Everyone already knows the story. Anastasia Steele, our mess of a protagonist (seriously at the start of the book the girl is a graduating college senior and doesn’t have an email address), meets Christian Grey, the sadistic-but-gorgeous-rich-and-broken-so-we-forgive-him-I-guess love interest, when she interviews him for her roommate Kate’s article in the university newspaper. Ana literally falls into his office and Christian is intrigued because he has questionable taste in lots of areas of his life. Ana likes him because he’s rich and hot and he likes her for some reason and they get together. Turns out that Ana is a virgin, because of course she is, which is a problem because Christian likes to disguise his physical and emotional abuse of women as kink. They flirt and fuck and do rich people stuff, like fly in helicopters and drink champagne and buy brand name products, Ana bites her lower lip and rolls her eyes a lot (which Christian comments on EVERY.SINGLE.TIME), and call each other “Mr. Grey” and “Miss Steele” which is supposed to be sexy but is actually just pretentious. Christian takes Ana down to his Red Room of Pain and has his way with her, coercing her through conditional affection; she orgasms any time he so much as touches her. She tries to live by the literal contract that is supposed to outline their Dom/Sub relationship, but she wants “more,” like some respect and agency, and is pretty sure she can fix him. One night after he brutally takes a belt to her, she decides that she’s had enough and leaves him.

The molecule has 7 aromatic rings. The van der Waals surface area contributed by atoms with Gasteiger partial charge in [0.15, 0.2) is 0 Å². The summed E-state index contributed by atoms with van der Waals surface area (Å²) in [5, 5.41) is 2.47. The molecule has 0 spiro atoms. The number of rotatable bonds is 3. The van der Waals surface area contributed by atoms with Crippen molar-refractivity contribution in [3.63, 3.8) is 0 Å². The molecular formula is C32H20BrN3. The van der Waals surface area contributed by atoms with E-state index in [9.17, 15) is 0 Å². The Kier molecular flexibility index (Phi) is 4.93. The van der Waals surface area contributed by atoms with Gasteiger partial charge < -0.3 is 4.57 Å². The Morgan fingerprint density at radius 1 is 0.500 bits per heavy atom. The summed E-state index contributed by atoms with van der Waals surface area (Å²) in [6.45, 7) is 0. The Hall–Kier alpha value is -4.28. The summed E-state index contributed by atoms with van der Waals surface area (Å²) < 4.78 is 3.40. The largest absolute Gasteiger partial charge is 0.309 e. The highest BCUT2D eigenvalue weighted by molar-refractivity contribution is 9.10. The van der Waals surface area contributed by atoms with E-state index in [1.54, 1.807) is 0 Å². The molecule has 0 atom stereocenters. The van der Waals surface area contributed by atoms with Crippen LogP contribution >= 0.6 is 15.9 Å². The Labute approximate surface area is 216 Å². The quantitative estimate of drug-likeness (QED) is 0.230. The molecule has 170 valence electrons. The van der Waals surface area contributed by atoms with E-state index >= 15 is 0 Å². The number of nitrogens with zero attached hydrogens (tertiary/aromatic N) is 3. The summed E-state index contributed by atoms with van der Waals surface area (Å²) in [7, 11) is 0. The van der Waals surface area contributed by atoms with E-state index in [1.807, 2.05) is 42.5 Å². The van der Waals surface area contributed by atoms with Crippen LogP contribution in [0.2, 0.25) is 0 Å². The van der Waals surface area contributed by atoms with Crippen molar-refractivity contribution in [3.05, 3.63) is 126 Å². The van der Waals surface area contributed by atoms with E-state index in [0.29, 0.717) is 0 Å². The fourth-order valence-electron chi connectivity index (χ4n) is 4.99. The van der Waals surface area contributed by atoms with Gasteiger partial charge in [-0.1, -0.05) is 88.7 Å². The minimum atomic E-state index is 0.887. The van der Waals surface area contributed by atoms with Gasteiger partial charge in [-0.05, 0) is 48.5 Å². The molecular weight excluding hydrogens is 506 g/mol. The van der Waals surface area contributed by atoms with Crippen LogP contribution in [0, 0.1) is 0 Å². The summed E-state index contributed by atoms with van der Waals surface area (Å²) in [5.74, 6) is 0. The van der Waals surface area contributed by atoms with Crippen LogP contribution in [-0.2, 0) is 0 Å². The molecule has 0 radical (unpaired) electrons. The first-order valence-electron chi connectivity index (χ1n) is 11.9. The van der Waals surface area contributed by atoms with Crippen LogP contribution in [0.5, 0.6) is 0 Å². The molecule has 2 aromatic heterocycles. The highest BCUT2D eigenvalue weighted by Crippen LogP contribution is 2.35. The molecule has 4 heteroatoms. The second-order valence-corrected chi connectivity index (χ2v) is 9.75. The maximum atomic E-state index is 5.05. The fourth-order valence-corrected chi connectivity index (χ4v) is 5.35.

Tons of articles and think pieces have been written on the novel, analyzing its representations of sex, gender, abuse, BDSM, social class, psychology, etc. And while many of these mention that this story started out as the Twilight fanfiction Master of the Universe, few really interrogate what that means or how James’ work comments on Meyers’.